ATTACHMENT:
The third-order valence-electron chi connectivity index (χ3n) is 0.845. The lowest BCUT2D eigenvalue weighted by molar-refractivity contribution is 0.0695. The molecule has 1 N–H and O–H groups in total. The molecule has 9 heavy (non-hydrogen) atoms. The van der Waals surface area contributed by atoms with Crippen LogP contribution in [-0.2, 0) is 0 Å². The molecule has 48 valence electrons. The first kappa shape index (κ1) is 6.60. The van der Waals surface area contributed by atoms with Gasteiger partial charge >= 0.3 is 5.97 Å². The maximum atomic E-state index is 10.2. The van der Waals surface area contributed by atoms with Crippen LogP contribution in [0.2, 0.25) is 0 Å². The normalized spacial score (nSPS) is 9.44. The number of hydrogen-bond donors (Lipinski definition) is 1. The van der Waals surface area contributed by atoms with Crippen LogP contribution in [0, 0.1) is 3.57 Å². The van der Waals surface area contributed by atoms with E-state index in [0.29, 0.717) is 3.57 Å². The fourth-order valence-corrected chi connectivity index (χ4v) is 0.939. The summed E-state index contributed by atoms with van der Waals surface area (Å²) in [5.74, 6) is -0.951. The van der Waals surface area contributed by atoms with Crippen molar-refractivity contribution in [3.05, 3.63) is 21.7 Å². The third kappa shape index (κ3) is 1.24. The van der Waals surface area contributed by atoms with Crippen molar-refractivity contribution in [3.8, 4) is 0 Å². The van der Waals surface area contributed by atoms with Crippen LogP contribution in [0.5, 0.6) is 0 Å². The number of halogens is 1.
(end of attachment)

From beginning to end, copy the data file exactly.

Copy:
The third-order valence-electron chi connectivity index (χ3n) is 0.845. The lowest BCUT2D eigenvalue weighted by molar-refractivity contribution is 0.0695. The molecule has 1 N–H and O–H groups in total. The molecule has 9 heavy (non-hydrogen) atoms. The van der Waals surface area contributed by atoms with Crippen LogP contribution in [-0.2, 0) is 0 Å². The molecule has 48 valence electrons. The first kappa shape index (κ1) is 6.60. The van der Waals surface area contributed by atoms with Gasteiger partial charge >= 0.3 is 5.97 Å². The maximum atomic E-state index is 10.2. The van der Waals surface area contributed by atoms with Crippen LogP contribution in [0.2, 0.25) is 0 Å². The normalized spacial score (nSPS) is 9.44. The number of hydrogen-bond donors (Lipinski definition) is 1. The van der Waals surface area contributed by atoms with Crippen LogP contribution in [0, 0.1) is 3.57 Å². The van der Waals surface area contributed by atoms with E-state index in [0.29, 0.717) is 3.57 Å². The fourth-order valence-corrected chi connectivity index (χ4v) is 0.939. The summed E-state index contributed by atoms with van der Waals surface area (Å²) in [5.74, 6) is -0.951. The van der Waals surface area contributed by atoms with Crippen molar-refractivity contribution in [3.05, 3.63) is 21.7 Å². The third kappa shape index (κ3) is 1.24. The van der Waals surface area contributed by atoms with Crippen molar-refractivity contribution in [3.8, 4) is 0 Å². The van der Waals surface area contributed by atoms with Crippen LogP contribution in [0.5, 0.6) is 0 Å². The number of halogens is 1.